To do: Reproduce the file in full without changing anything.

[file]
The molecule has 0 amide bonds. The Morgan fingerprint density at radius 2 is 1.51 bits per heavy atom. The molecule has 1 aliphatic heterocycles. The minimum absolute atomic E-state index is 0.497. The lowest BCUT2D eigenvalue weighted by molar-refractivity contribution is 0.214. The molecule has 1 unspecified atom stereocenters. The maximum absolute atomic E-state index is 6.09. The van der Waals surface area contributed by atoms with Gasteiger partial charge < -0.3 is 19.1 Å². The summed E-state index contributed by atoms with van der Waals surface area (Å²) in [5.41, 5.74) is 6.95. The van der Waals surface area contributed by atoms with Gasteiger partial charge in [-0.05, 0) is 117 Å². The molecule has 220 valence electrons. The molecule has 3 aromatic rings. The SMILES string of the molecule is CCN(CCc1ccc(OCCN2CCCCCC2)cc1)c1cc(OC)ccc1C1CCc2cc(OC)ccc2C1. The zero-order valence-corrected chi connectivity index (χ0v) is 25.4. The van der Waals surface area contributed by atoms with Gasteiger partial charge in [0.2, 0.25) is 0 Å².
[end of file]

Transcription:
The molecule has 0 amide bonds. The Morgan fingerprint density at radius 2 is 1.51 bits per heavy atom. The molecule has 1 aliphatic heterocycles. The minimum absolute atomic E-state index is 0.497. The lowest BCUT2D eigenvalue weighted by molar-refractivity contribution is 0.214. The molecule has 1 unspecified atom stereocenters. The maximum absolute atomic E-state index is 6.09. The van der Waals surface area contributed by atoms with Gasteiger partial charge < -0.3 is 19.1 Å². The summed E-state index contributed by atoms with van der Waals surface area (Å²) in [5.41, 5.74) is 6.95. The van der Waals surface area contributed by atoms with Gasteiger partial charge in [-0.05, 0) is 117 Å². The molecule has 220 valence electrons. The molecule has 3 aromatic rings. The SMILES string of the molecule is CCN(CCc1ccc(OCCN2CCCCCC2)cc1)c1cc(OC)ccc1C1CCc2cc(OC)ccc2C1. The zero-order valence-corrected chi connectivity index (χ0v) is 25.4. The van der Waals surface area contributed by atoms with Gasteiger partial charge in [0.2, 0.25) is 0 Å².